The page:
It’s possible that receiver Robert Foster and guard Wyatt Teller take two of those spots, but I’d stop short of saying that’s a guarantee. Bottom line: There’s going to be a whole bunch of turnover on offense. As for how that’s accomplished, a mix of the draft and free agency makes the most sense. Ideally, the Bills can fill at least a few of those holes ahead of the draft so they’re not desperate to fix the offense and can, as mentioned above, focus on the best player available.

Jake Wakely asks: Are the Bills more likely to go offensive line with the ninth pick? Or is wide receiver the more likely route unless Ed Oliver is on the board? Who are some names the Bills will in fact target in free agency?

Jay: Again, let’s see what happens in free agency. If the Bills land a starting center (Matt Paradis?) and right tackle (Ja’Wuan James, Daryl Williams?), that pushes wide receiver up the priority list. If the team instead looks at receivers in free agency (Chris Conley, Devin Funchess, Randall Cobb, John Brown, Tyrell Williams, Adam Humphries?), then the O-line would take precedence.

If Beane stays true to his word, don’t expect the Bills to break the bank in free agency. Beane seems set on not overspending, but that’s hard to do when competing with other teams for players. He’s going to have to pay players maybe more than he’s comfortable with to fill holes. The key is to make sure those contracts have escape routes for the Bills if they don’t pan out.

Eric Duvall asks: Obviously, the focus this offseason is on rebuilding the offensive side of the ball. Where would you start, GM Jay? And what’s going to be tougher to find through the draft and free agency: skill players or linemen?

Jay: Let’s start with the second part of that first. I’d say it will be harder to find skill players in the draft and free agency, particularly at wide receiver. None of the names mentioned above would fit into the somewhat subjective “No. 1 receiver” category. The draft also doesn’t have an overabundance of players who project that way, either. Some of the offensive line options, such as the ones mentioned above, fit the mold of what a team should look for in free agency – young players entering the prime of their career, not exiting it.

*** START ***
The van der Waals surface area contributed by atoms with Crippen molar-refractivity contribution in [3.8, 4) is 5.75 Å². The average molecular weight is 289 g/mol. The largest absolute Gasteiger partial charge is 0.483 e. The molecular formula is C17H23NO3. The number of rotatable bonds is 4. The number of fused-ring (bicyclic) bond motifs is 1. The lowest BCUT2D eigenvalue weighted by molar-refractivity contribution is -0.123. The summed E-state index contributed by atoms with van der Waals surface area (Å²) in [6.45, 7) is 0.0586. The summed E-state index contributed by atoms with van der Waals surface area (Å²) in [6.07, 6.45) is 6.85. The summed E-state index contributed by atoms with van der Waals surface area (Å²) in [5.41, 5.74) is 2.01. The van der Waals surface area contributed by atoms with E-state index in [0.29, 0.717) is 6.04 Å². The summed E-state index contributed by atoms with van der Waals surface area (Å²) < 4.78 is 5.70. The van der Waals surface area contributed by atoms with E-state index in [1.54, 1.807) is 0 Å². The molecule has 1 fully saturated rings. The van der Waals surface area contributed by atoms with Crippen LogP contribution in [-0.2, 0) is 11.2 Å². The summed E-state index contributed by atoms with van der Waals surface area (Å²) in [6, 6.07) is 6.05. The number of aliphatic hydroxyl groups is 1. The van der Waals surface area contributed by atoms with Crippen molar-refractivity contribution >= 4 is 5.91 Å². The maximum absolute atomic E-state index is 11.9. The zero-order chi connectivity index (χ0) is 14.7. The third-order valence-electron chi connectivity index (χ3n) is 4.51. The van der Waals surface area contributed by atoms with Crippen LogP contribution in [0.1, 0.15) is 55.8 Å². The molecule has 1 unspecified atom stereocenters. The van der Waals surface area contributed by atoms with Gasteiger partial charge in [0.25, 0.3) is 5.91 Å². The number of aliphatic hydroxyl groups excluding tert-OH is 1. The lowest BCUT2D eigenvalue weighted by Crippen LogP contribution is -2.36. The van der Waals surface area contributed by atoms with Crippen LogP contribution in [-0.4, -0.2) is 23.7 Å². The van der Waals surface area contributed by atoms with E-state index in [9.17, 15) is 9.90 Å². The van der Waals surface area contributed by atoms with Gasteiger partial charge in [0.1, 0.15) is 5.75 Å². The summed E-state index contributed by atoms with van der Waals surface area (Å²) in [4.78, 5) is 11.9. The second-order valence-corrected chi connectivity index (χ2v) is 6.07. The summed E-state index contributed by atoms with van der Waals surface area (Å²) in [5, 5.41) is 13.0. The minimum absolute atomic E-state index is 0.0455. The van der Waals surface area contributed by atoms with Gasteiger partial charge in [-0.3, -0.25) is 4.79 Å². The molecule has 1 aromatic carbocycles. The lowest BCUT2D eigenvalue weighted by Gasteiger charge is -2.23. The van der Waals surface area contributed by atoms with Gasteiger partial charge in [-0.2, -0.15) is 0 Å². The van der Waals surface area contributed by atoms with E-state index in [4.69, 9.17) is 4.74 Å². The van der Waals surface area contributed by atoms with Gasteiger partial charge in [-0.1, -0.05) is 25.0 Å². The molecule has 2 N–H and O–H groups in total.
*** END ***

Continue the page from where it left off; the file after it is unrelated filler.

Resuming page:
As for what my priority would be, it starts along the offensive line. I believe a lot of McCoy’s troubles in 2018 can be traced to subpar blocking up front. If the Bills still want to be a team that runs the football, and I believe that they do, they need to upgrade up front. The other obvious benefit of that is giving Allen more time to throw. So I’d start by signing at least two offensive linemen I believe can be opening day starters. After that, I’d add a wide receiver who can compete to be part of the top three. I’m not all that hopeful of finding a dominant No. 1 receiver anywhere this offseason – and am not entirely convinced I need one, anyway. A case can be made that the Rams and Patriots don’t have true “No. 1 receivers” and they’ve done just fine this year.

Tony Spina asks: If the Bills don’t make the playoffs in 2019, is McDermott on the hot seat?

Jay: That depends on how they miss the playoffs. They can’t go 2-14 or something like that. If they go, say 8-8 or 9-7, but miss they playoffs, are you really firing him? That would be an improvement over this season, and the team will once again have plenty of cap space in the 2020 offseason to continue to build the roster. The gray area would be if they finished with the same record as this past season, 6-10, give or take an extra win or loss. At that point, there will probably be two camps formed – those who think McDermott should go and those who think sticking with the organization’s plan is the better path to success.

If I had to guess, I’d say the Pegulas are in the latter group, so barring a disastrous season, McDermott should be back for a fourth year in 2020. By that point, with Josh Allen in his third year, anything less than a spot in the playoffs would automatically put him on the hot seat.

Thanks for all the questions this week!